Wednesday, February 13, 2008

Moving in the Right Direction

Most of the exercise movements, as well as apparatus, are designed to move in the range of hyper-extension rather than hyper-contraction, and it is this latter range, that produces a very powerful circulatory boost -- removing toxins otherwise stagnant in the tissues, and allowing fresh nutrients in, because of that removal.

That is the whole meaning and purpose of the circulatory function -- and not merely working the heart as hard and as fast as it can, and having no idea why. The circulatory system is a system, with every part of it, playing its own essential role -- that can be enhanced to its optimal effect, and not merely overworking its strongest link. It’s the weakest link that breaks down -- and needs to be addressed.

In most cases, what is monitored and measured, is that which is simply the easiest thing to measure, rather than what is most significant to measure. In earlier times, that was simply seeing the most weight one could lift; then people selling measuring devices, realized heart monitors were an untapped gold mine, and convinced everyone they had to have one -- presumably to obtain that vital feedback they’d have no idea of otherwise.

So that became a compulsion -- along with poundages lifted in the bench press -- as though those were indicative of anything. Most talented athletes don’t monitor their heartbeats as a priority in whatever they are attempting to do; it is implied in the attainment of whatever is their focused objective. Heart rate and breathing, are what they have to be -- to enable and empower the greater effort, and are not ends in themselves, as that school of fitness promoted, as though fitness was an end in itself, without an actual focused objective -- like IQ that can only be measured, but never actually manifested, demonstrated and observed in actuality.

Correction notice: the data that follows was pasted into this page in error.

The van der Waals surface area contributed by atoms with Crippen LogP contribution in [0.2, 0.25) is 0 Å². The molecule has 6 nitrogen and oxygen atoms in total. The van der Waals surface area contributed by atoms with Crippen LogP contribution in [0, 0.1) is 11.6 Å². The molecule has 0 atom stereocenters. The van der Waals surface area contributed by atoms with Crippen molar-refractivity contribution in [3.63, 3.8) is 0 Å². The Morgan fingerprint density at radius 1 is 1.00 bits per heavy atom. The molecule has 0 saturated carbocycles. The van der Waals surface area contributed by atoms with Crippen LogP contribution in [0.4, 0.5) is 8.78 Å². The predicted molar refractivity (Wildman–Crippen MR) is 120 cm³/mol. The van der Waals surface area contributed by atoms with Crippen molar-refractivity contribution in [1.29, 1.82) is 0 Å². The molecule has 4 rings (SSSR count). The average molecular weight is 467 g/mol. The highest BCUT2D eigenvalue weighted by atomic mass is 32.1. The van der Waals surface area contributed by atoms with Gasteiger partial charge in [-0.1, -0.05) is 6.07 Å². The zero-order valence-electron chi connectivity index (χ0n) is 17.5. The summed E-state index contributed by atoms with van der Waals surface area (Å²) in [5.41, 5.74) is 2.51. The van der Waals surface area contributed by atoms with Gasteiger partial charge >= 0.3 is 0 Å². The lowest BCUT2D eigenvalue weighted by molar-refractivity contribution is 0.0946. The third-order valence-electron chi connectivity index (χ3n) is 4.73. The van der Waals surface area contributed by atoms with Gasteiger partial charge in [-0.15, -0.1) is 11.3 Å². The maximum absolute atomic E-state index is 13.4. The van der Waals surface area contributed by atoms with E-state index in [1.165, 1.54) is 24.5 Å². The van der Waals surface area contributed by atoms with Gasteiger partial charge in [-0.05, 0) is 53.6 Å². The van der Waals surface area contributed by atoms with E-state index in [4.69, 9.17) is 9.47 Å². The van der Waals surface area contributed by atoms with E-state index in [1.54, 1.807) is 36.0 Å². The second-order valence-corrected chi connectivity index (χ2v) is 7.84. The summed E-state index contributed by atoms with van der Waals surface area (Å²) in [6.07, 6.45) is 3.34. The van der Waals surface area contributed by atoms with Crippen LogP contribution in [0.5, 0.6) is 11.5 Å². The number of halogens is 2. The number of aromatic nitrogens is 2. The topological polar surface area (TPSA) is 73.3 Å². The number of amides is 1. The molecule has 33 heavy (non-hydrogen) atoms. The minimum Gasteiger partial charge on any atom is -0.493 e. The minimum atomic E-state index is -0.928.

That is all nonsense.

So the range of movement that is most meaningful and useful to develop, is the range that is not performed by most exercise movements and machines -- because such machines would be difficult, if not impossible to build.

A good example is the performance of the barbell curl, which is lifting a weight by bending the arm and bringing it up to the shoulder. That is the usual range of the exercise to develop the biceps -- however one will note, that at this top position, the biceps is not really contracted fully but can actually be relaxed -- yet hold that position indefinitely.

However, when that bent arm is then rotated so that the elbow moves towards the ceiling, an unmistakable greater contraction takes place that seems ten times as powerful as the contraction thought to be completed by the simple bending of the arm -- even without holding a weight or providing any resistance.

The movement itself is a powerful muscular contraction -- that the former movement, usually performed, seems now, obviously not a significant contraction at all. That is the reason most exercises are relatively ineffective -- while just a few of these really powerful contractions that even most “fitness buffs” are unfamiliar with, have a very powerful and instantaneous transformative effect that can not be believed by those who have never moved in this range.

And it doesn’t matter how much they have moved in the less effective range -- that doesn’t shape their body in this very effective manner, because as copious as they have been, it is movement in the wrong direction (range).


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